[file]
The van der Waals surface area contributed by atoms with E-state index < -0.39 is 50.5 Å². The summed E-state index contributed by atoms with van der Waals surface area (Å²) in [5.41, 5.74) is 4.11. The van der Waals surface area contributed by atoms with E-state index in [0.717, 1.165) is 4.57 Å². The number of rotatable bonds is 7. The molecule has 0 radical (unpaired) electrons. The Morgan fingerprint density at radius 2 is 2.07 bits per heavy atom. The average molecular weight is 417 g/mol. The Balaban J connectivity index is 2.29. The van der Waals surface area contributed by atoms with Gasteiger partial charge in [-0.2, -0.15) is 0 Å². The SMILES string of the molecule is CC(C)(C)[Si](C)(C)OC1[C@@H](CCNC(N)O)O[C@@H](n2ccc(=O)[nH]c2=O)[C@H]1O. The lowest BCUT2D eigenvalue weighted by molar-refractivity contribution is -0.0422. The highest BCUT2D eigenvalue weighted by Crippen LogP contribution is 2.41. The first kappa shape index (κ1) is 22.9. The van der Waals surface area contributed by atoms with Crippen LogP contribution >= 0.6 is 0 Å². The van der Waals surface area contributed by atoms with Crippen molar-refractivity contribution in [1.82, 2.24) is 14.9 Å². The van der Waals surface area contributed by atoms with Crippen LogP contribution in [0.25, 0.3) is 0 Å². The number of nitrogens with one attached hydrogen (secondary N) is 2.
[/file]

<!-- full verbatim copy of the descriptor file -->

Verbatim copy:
The van der Waals surface area contributed by atoms with E-state index < -0.39 is 50.5 Å². The summed E-state index contributed by atoms with van der Waals surface area (Å²) in [5.41, 5.74) is 4.11. The van der Waals surface area contributed by atoms with E-state index in [0.717, 1.165) is 4.57 Å². The number of rotatable bonds is 7. The molecule has 0 radical (unpaired) electrons. The Morgan fingerprint density at radius 2 is 2.07 bits per heavy atom. The average molecular weight is 417 g/mol. The Balaban J connectivity index is 2.29. The van der Waals surface area contributed by atoms with Gasteiger partial charge in [-0.2, -0.15) is 0 Å². The SMILES string of the molecule is CC(C)(C)[Si](C)(C)OC1[C@@H](CCNC(N)O)O[C@@H](n2ccc(=O)[nH]c2=O)[C@H]1O. The lowest BCUT2D eigenvalue weighted by molar-refractivity contribution is -0.0422. The highest BCUT2D eigenvalue weighted by Crippen LogP contribution is 2.41. The first kappa shape index (κ1) is 22.9. The van der Waals surface area contributed by atoms with Crippen LogP contribution >= 0.6 is 0 Å². The van der Waals surface area contributed by atoms with Crippen molar-refractivity contribution in [1.82, 2.24) is 14.9 Å². The van der Waals surface area contributed by atoms with Crippen LogP contribution in [0.25, 0.3) is 0 Å². The number of nitrogens with one attached hydrogen (secondary N) is 2.